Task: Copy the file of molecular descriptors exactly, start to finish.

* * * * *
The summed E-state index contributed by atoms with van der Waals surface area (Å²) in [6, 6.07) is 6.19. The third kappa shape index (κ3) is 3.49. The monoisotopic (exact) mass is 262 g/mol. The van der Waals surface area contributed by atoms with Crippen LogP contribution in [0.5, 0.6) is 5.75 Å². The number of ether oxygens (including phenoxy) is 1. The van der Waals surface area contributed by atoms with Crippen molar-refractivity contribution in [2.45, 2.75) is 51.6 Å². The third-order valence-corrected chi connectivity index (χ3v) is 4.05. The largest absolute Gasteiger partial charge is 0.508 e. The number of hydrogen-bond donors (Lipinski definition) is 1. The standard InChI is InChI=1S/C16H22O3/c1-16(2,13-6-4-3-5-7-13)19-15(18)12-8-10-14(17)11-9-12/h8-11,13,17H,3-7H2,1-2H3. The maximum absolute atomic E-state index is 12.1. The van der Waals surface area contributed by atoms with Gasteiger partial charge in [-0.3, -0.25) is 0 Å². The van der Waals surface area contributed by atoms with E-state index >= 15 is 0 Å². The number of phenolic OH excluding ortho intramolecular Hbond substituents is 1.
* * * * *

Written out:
The summed E-state index contributed by atoms with van der Waals surface area (Å²) in [6, 6.07) is 6.19. The third kappa shape index (κ3) is 3.49. The monoisotopic (exact) mass is 262 g/mol. The van der Waals surface area contributed by atoms with Crippen LogP contribution in [0.5, 0.6) is 5.75 Å². The number of ether oxygens (including phenoxy) is 1. The van der Waals surface area contributed by atoms with Crippen molar-refractivity contribution in [2.45, 2.75) is 51.6 Å². The third-order valence-corrected chi connectivity index (χ3v) is 4.05. The largest absolute Gasteiger partial charge is 0.508 e. The number of hydrogen-bond donors (Lipinski definition) is 1. The standard InChI is InChI=1S/C16H22O3/c1-16(2,13-6-4-3-5-7-13)19-15(18)12-8-10-14(17)11-9-12/h8-11,13,17H,3-7H2,1-2H3. The maximum absolute atomic E-state index is 12.1. The van der Waals surface area contributed by atoms with Gasteiger partial charge in [-0.3, -0.25) is 0 Å². The van der Waals surface area contributed by atoms with E-state index >= 15 is 0 Å². The number of phenolic OH excluding ortho intramolecular Hbond substituents is 1.